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Rockdale schools focusing on healthy breakfasts

Barksdale Elementary School prekindergarten students Cameron Eades, left, and Hunter Mann filled their trays of healthy food to begin their school day on Wednesday. This week, Rockdale County schools are celebrating National School Breakfast Week. Staff Photo: Sue Ann Kuhn-Smith

Barksdale Elementary School prekindergarten students Cameron Eades, left, and Hunter Mann filled their trays of healthy food to begin their school day on Wednesday. This week, Rockdale County schools are celebrating National School Breakfast Week. Staff Photo: Sue Ann Kuhn-Smith

CONYERS -- It's all about breakfast this week.

Rockdale County Public Schools is celebrating National School Breakfast Week.

The 2013 theme, "Be a Star with School Breakfast," highlights how eating a balanced breakfast at school can help students shine like their favorite stars in the movies, in sports and on TV.

"Breakfast happens every day in every school, and it is so critical to student achievement," said Peggy Lawrence, director of School Food Services for Rockdale County Public Schools.

Studies indicate that students who eat school breakfast increase their math and reading scores and improve their cognitive speed and memory, according to the Food Research and Action Center.

Approximately 42 percent of Rockdale County students eat school breakfast every day, according to Lawrence. She said 6,600 breakfasts are served each day, including those served to students and adults.

"Hungry children cannot learn. This is why breakfast is so critical," Lawrence said. "School breakfast is oftentimes the only breakfast available to many of our students; without it, they would start the school day hungry and their ability to focus on academics would be compromised."

She added that school breakfast is also a very convenient option for many busy families, like her own.

"I know that I can send my children to school each day and that they will get two, well-balanced meals served by caring people. That is a huge load off of me as a busy, working mom," Lawrence said.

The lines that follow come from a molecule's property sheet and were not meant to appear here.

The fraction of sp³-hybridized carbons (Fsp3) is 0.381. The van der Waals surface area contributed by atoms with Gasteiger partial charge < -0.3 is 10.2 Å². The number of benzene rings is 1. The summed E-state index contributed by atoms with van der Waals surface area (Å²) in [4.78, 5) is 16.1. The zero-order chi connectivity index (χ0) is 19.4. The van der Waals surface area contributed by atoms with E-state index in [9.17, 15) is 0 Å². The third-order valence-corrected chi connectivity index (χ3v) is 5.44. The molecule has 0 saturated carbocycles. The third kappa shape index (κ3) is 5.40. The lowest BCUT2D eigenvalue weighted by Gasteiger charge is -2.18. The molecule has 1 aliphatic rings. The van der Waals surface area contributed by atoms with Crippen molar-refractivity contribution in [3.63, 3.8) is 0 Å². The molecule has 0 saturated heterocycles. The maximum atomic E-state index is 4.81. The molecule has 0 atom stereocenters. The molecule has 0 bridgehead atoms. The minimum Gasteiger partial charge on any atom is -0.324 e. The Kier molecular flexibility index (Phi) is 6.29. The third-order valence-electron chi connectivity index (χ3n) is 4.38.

She said more healthy options are continuously being offered. New federal regulations regarding school lunches went into effect this year, focusing on a greater variety of fruits and vegetables, whole grains and low fat milk.

"Rockdale was, and still is, ahead of the curve, as we had already been doing many of the things that are now required," Lawrence said. "Our emphasis on fresh produce whenever possible and cost effective and preparing fresh food on site each day has always served us well, and now it is the endorsement and encouragement on a federal level as well."

The Georgia School Nutrition Association encourages parents to educate students at home about healthy eating habits. Some creative tips to make healthy eating fun include:

-- Make it colorful - Kids commonly eat with their eyes, so if it looks good, they are more likely to give it a try.

-- Let them get involved - Whether simply offering a couple of different healthy options for them to choose from or letting them help make or assemble meals, kids usually enjoy having some say in what they eat.

-- Dip it or dunk it - A great option for encouraging more raw fruits and veggies, offer low-fat dressings, yogurt, peanut butter or other healthy sides to make eating active for kids.

"Be a Star with School Breakfast" was created by the non-profit School Nutrition Association with support from Kellogg's Foodservice. The national campaign recognizes National School Breakfast Week, which was launched in 1989 to raise awareness of the availability of the School Breakfast Program to all children and the links between eating a good breakfast, academic achievement and healthy lifestyles.

Comments

Elmo 1 year, 1 month ago

Maybe the GSNA should "educate parents" on f e e d I n g their own children instead of leaving it up to taxpayers.

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will 1 year, 1 month ago

They leave everything up to the hard working taxpayer and their education, which is a PHD, is taking advantage of the system. What is sad is these entitlement people get to vote and they cant even read the ballot

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ladydawg 1 year, 1 month ago

I always wonder how 68% of the kids are eligible for the free lunch program and most of the parents are wearing high end labeled clothing and drive nicer cars than mine. Perhaps I'm only running into the other 32% folks like me.

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heresyafacts 1 year, 1 month ago

Hey, you try footing a 20gb monthly data plan, on top of haircare and manicure costs. Some things just have to go. Like groceries.

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johndoemo_ 1 year, 1 month ago

I am a high school math teacher. My cell phone is the cheapest track phone offered. My students always make fun of it and tell me I need to up-grade. I tell them that I would love an Iphone like them but I have to buy my own lunch. That costs approx 3 dollars per day(60 dollars per month). I could definitely afford a data plan if the tax payers were to buy my lunch. But it's fine. My phone works and I dont owe anyone. The kids see my big SUV and think I am rich. I'm not. I just do smart things with money instead of buying my children Iphones with unlimited data.

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